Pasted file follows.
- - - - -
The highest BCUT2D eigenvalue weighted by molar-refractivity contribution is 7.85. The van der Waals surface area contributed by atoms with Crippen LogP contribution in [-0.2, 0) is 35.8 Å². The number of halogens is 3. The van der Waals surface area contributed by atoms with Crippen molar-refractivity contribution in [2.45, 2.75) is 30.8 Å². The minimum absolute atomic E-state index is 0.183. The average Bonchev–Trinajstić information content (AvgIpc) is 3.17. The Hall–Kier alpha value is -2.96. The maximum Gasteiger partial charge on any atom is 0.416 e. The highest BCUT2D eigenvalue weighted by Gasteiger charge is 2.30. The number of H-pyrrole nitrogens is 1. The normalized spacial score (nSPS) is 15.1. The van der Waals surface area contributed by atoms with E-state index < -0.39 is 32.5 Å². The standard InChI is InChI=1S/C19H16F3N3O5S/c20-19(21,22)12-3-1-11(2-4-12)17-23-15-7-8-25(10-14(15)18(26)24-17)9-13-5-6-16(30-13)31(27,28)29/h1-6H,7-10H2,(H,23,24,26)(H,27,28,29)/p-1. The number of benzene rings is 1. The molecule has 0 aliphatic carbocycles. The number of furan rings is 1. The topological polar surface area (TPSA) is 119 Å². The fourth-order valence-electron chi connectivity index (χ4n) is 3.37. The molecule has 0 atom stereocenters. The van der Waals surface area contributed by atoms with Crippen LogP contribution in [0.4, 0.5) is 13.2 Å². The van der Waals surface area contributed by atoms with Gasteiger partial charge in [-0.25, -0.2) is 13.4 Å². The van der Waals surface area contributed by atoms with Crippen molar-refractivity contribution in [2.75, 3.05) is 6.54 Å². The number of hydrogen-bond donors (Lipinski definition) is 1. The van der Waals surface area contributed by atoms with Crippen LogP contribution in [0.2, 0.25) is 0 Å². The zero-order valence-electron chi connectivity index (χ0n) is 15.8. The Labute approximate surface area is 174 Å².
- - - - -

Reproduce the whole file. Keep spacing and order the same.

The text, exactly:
The highest BCUT2D eigenvalue weighted by molar-refractivity contribution is 7.85. The van der Waals surface area contributed by atoms with Crippen LogP contribution in [-0.2, 0) is 35.8 Å². The number of halogens is 3. The van der Waals surface area contributed by atoms with Crippen molar-refractivity contribution in [2.45, 2.75) is 30.8 Å². The minimum absolute atomic E-state index is 0.183. The average Bonchev–Trinajstić information content (AvgIpc) is 3.17. The Hall–Kier alpha value is -2.96. The maximum Gasteiger partial charge on any atom is 0.416 e. The highest BCUT2D eigenvalue weighted by Gasteiger charge is 2.30. The number of H-pyrrole nitrogens is 1. The normalized spacial score (nSPS) is 15.1. The van der Waals surface area contributed by atoms with E-state index < -0.39 is 32.5 Å². The standard InChI is InChI=1S/C19H16F3N3O5S/c20-19(21,22)12-3-1-11(2-4-12)17-23-15-7-8-25(10-14(15)18(26)24-17)9-13-5-6-16(30-13)31(27,28)29/h1-6H,7-10H2,(H,23,24,26)(H,27,28,29)/p-1. The number of benzene rings is 1. The molecule has 0 aliphatic carbocycles. The number of furan rings is 1. The topological polar surface area (TPSA) is 119 Å². The fourth-order valence-electron chi connectivity index (χ4n) is 3.37. The molecule has 0 atom stereocenters. The van der Waals surface area contributed by atoms with Crippen LogP contribution in [0.4, 0.5) is 13.2 Å². The van der Waals surface area contributed by atoms with Gasteiger partial charge in [-0.25, -0.2) is 13.4 Å². The van der Waals surface area contributed by atoms with Crippen molar-refractivity contribution in [2.75, 3.05) is 6.54 Å². The number of hydrogen-bond donors (Lipinski definition) is 1. The van der Waals surface area contributed by atoms with Crippen LogP contribution in [0.2, 0.25) is 0 Å². The zero-order valence-electron chi connectivity index (χ0n) is 15.8. The Labute approximate surface area is 174 Å².